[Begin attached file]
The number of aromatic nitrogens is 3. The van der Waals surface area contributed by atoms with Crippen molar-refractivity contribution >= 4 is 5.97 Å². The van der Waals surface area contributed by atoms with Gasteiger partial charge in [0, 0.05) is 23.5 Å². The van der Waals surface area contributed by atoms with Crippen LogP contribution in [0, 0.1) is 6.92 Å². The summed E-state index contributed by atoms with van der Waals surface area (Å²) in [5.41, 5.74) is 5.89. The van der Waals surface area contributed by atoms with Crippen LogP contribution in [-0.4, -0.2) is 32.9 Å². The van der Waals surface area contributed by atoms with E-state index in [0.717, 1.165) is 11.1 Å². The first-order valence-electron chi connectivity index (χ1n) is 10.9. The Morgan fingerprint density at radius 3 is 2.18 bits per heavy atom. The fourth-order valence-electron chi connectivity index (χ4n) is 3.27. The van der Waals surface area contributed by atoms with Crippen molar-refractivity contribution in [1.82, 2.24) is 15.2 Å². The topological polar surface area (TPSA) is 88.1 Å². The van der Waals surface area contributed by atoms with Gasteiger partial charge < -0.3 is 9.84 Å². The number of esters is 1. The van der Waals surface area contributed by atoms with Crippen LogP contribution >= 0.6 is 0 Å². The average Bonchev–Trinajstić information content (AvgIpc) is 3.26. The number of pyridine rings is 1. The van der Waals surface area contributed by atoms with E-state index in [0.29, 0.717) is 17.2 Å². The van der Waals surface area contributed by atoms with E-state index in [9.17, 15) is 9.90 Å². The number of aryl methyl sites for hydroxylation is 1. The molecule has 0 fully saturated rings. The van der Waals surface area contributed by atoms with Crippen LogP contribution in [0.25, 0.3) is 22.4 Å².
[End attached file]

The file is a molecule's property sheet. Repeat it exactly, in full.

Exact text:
The number of aromatic nitrogens is 3. The van der Waals surface area contributed by atoms with Crippen molar-refractivity contribution >= 4 is 5.97 Å². The van der Waals surface area contributed by atoms with Gasteiger partial charge in [0, 0.05) is 23.5 Å². The van der Waals surface area contributed by atoms with Crippen LogP contribution in [0, 0.1) is 6.92 Å². The summed E-state index contributed by atoms with van der Waals surface area (Å²) in [5.41, 5.74) is 5.89. The van der Waals surface area contributed by atoms with Crippen LogP contribution in [-0.4, -0.2) is 32.9 Å². The van der Waals surface area contributed by atoms with E-state index in [0.717, 1.165) is 11.1 Å². The first-order valence-electron chi connectivity index (χ1n) is 10.9. The Morgan fingerprint density at radius 3 is 2.18 bits per heavy atom. The fourth-order valence-electron chi connectivity index (χ4n) is 3.27. The van der Waals surface area contributed by atoms with Crippen molar-refractivity contribution in [1.82, 2.24) is 15.2 Å². The topological polar surface area (TPSA) is 88.1 Å². The van der Waals surface area contributed by atoms with Gasteiger partial charge < -0.3 is 9.84 Å². The number of esters is 1. The van der Waals surface area contributed by atoms with Crippen LogP contribution >= 0.6 is 0 Å². The average Bonchev–Trinajstić information content (AvgIpc) is 3.26. The number of pyridine rings is 1. The van der Waals surface area contributed by atoms with E-state index in [0.29, 0.717) is 17.2 Å². The van der Waals surface area contributed by atoms with E-state index in [9.17, 15) is 9.90 Å². The number of aryl methyl sites for hydroxylation is 1. The molecule has 0 fully saturated rings. The van der Waals surface area contributed by atoms with Crippen LogP contribution in [0.25, 0.3) is 22.4 Å².